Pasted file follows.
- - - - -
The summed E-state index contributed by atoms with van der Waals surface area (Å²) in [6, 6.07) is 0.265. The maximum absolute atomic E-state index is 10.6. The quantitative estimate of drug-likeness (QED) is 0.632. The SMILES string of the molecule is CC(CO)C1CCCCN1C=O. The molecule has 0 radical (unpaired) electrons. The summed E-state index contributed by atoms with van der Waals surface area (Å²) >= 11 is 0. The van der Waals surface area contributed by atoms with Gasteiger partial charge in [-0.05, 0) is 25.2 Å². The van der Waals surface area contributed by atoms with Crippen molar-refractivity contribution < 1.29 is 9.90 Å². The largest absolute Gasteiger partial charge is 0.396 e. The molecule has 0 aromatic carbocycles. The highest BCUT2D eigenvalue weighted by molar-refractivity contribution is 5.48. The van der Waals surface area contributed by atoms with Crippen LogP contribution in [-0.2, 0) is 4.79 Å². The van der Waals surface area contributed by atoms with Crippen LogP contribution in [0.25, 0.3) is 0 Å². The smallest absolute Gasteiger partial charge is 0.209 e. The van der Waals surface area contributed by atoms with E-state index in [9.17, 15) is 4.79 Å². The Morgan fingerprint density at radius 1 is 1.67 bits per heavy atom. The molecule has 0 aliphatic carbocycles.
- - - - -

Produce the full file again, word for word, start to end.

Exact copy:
The summed E-state index contributed by atoms with van der Waals surface area (Å²) in [6, 6.07) is 0.265. The maximum absolute atomic E-state index is 10.6. The quantitative estimate of drug-likeness (QED) is 0.632. The SMILES string of the molecule is CC(CO)C1CCCCN1C=O. The molecule has 0 radical (unpaired) electrons. The summed E-state index contributed by atoms with van der Waals surface area (Å²) >= 11 is 0. The van der Waals surface area contributed by atoms with Gasteiger partial charge in [-0.05, 0) is 25.2 Å². The van der Waals surface area contributed by atoms with Crippen molar-refractivity contribution < 1.29 is 9.90 Å². The largest absolute Gasteiger partial charge is 0.396 e. The molecule has 0 aromatic carbocycles. The highest BCUT2D eigenvalue weighted by molar-refractivity contribution is 5.48. The van der Waals surface area contributed by atoms with Crippen LogP contribution in [-0.2, 0) is 4.79 Å². The van der Waals surface area contributed by atoms with Crippen LogP contribution in [0.25, 0.3) is 0 Å². The smallest absolute Gasteiger partial charge is 0.209 e. The van der Waals surface area contributed by atoms with E-state index in [9.17, 15) is 4.79 Å². The Morgan fingerprint density at radius 1 is 1.67 bits per heavy atom. The molecule has 0 aliphatic carbocycles.